Last but not least is the effort involved in keeping it safe. The latest Google Chrome/Microsoft Edge alert means again an update which seem to be needed more frequently and with higher data volumes to patch than other platforms. Most platforms come out with a new realease which is followed by a flurry of patches that die down once the release stabilises. Thankfully you can cache this, but it's still a pain, especially since most of these patches require a reboot. I'm hoping that updating browsers won't need it so it can be rolled out quickly - Google would not be keeping its mouth shut about the already-in-the-wild problem if it wasn't serious :(.

              1. Falmari Silver badge
                Devil

                Re: Playing devil's advocate for a moment...

                @AC “So, you are in effect stating that the said 99% did not do their diligence in securing Windows as it should? Assuming that all these tools are actually built in, is their evident lack of use because they're hard to use, costly, unstable or simply require far more skills than the average admin has?”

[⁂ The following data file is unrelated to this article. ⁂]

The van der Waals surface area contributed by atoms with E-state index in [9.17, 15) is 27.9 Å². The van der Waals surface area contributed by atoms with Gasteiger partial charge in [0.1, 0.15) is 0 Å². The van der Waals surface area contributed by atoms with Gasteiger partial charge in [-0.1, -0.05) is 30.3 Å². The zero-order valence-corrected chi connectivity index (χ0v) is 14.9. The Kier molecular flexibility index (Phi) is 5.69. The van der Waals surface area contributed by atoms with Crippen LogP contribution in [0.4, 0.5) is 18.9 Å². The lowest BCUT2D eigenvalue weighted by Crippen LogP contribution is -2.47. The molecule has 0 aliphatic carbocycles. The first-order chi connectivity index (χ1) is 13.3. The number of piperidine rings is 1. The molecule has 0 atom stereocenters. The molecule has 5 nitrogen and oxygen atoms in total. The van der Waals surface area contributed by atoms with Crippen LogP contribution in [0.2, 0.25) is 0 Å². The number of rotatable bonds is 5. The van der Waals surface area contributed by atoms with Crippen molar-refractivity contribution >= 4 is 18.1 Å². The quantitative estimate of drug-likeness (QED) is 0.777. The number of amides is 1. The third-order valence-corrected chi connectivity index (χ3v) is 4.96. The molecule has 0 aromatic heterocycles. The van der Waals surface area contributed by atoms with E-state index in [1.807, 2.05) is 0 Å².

99% on its own is not evidence of lack of use. It is not evidence of anything other than what was stated “it's implicated in 99% of all ransomware attacks.”. No conclusions can be draw without further figures.

                Such as and I am assuming implicated means successful attack, what % of all (successful and unsuccessful) ransomware attacks on windows were successful. The % distribution of all attacks by platform.

                But I think that 99% implicated is not that bad when 95% of all ransomware attacks target windows, or so say Google. ;)

                https://www.theregister.com/2021/10/14/googles_virustotal_malware/

              2. Wibble-Wibble

                Re: Playing devil's advocate for a moment...

                If you are going to develop any sort of attack to gain money it makes sense to address the biggest surface area which is Windows. This would explain why most attacks are on that OS rather than any of the others that have much smaller installed bases.

        2. Doctor Syntax Silver badge

          Re: Cool, but why are Microsoft doing this?

          "Also, I don't know about you, but I don't (knowingly) run any software written by my local government."